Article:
Mideast defense firms fine-tune unmanned surface vessels
ABU DHABI, United Arab Emirates — While aerial unmanned systems were a major focus of the recent UMEX drone
ABU DHABI, United Arab Emirates — While aerial unmanned systems were a major focus of the recent UMEX drone fair here, a handful of companies displayed naval variants.
Among them was Elbit Systems Emirates, the Israeli defense company’s branch in the United Arab Emirates, established in 2021. The business showed off a mock-up of its Seagull unmanned surface vessel. The system has been on the market for several years, and the company has sold it to an undisclosed Asia-Pacific navy in its anti-submarine warfare configuration under a contract worth $56 million.
Elbit Systems said it’s working on improvements for its Seagull USV amid tension in the Red Sea, according to a company official.
“We are primarily focused on making it bigger — up to 17-18 meters — more flexible, and increasing its endurance at sea from six to 10 days,” Alon Emir, a naval systems expert at Elbit Systems, told Defense News.
The Seagull took part in the 2022 Digital Horizon event to test underwater tech and enhance regional maritime awareness. The U.S. Navy’s Task Force 59 ran the exercise in Bahrain.
Emir believes the ongoing Red Sea shipping crisis, which has seen Houthi rebels in Yemen attack ships passing through the waterway, may be a catalyst for the USV market.
Hostilities began in November when the Iran-backed Houthi militant group launched a series of attacks on cargo ships and tankers navigating in the area, causing considerable disruptions to global shopping. In response, the United States and the United Kingdom have conducted airstrikes against Houthi targets in Yemen.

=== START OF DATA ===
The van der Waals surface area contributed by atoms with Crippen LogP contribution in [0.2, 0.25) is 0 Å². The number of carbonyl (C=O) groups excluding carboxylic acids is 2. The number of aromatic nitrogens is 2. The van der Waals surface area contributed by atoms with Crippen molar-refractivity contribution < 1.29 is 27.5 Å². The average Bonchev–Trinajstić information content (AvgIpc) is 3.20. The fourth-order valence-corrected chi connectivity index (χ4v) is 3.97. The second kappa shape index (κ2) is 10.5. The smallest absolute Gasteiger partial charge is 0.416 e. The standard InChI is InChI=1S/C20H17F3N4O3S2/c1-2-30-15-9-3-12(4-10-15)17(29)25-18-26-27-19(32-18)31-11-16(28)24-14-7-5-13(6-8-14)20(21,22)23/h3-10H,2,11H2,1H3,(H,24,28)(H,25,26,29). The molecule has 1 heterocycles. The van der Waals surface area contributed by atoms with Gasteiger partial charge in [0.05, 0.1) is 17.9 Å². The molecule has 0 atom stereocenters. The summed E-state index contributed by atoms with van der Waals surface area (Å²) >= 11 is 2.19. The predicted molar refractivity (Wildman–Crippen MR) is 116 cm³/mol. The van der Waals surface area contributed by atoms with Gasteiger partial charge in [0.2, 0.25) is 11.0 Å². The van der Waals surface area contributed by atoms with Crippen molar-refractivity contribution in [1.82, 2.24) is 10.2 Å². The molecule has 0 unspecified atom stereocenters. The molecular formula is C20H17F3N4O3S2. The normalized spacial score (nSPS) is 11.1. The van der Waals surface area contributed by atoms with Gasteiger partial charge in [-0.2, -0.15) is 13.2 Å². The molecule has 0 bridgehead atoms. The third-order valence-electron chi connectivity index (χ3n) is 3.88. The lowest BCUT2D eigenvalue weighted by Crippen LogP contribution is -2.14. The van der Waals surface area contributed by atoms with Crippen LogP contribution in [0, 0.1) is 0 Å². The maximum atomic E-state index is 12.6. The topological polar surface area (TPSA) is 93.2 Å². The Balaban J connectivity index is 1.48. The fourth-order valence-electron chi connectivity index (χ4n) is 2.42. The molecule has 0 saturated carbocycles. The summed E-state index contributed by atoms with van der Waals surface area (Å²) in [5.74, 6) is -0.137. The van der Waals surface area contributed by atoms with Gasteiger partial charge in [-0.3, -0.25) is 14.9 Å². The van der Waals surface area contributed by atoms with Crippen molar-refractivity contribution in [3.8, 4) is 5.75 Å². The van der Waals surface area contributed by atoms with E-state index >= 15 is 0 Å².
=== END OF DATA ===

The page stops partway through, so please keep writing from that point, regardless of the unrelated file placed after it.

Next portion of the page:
“Everybody is watching what is happening in the Red Sea. A lot of countries are currently troubled with issues surrounding attacks carried out by unmanned underwater vehicles, and want a good USV to detect possible threats,” Emir said.
The Emirati defense conglomerate Edge Group is also dipping its toes into the underwater sector. The company has primarily focused on airborne and ground-based autonomous capabilities.
Speaking to Defense News at the trade show, Faisal Al Bannai, who chairs Edge Group’s board of directors, said the company “100%” has plans in the unmanned maritime sector that it will reveal “very soon.”
Following the normalization of ties between the UAE and Israel in 2020, the countries deepened their defense partnership and particularly found common ground in a desire to counter Iranian naval threats.
In 2021, Edge Group signed an agreement with Israel Aerospace Industries to co-develop a USV, which they unveiled last February at the maritime security fair NAVDEX in the UAE. The craft was designed to carry out surveillance, reconnaissance and mine-detection missions.
USV vendors are pitching their systems’ cheaper costs in comparison to other expensive technologies that carry out similar missions.
“In comparing the Seagull to an anti-submarine warfare helicopter, for instance, you can probably buy five Seagulls for the price of a single helicopter that can be just as effective and multipurpose,” Emir said.
Edge’s chairman shared a similar perspective.
“Let’s say you have a cargo ship flowing through the Red Sea. Trying to put manned patrol boats that can escort it is an expensive exercise,” he said. “But if you have your USV that is unmanned, that possesses a weapon and ISR capability, when that other boat is coming in to threaten the cargo ship, the USV can deal with it very effectively and is less costly.”
Elisabeth Gosselin-Malo is a Europe correspondent for Defense News. She covers a wide range of topics related to military procurement and international security, and specializes in reporting on the aviation sector. She is based in Milan, Italy.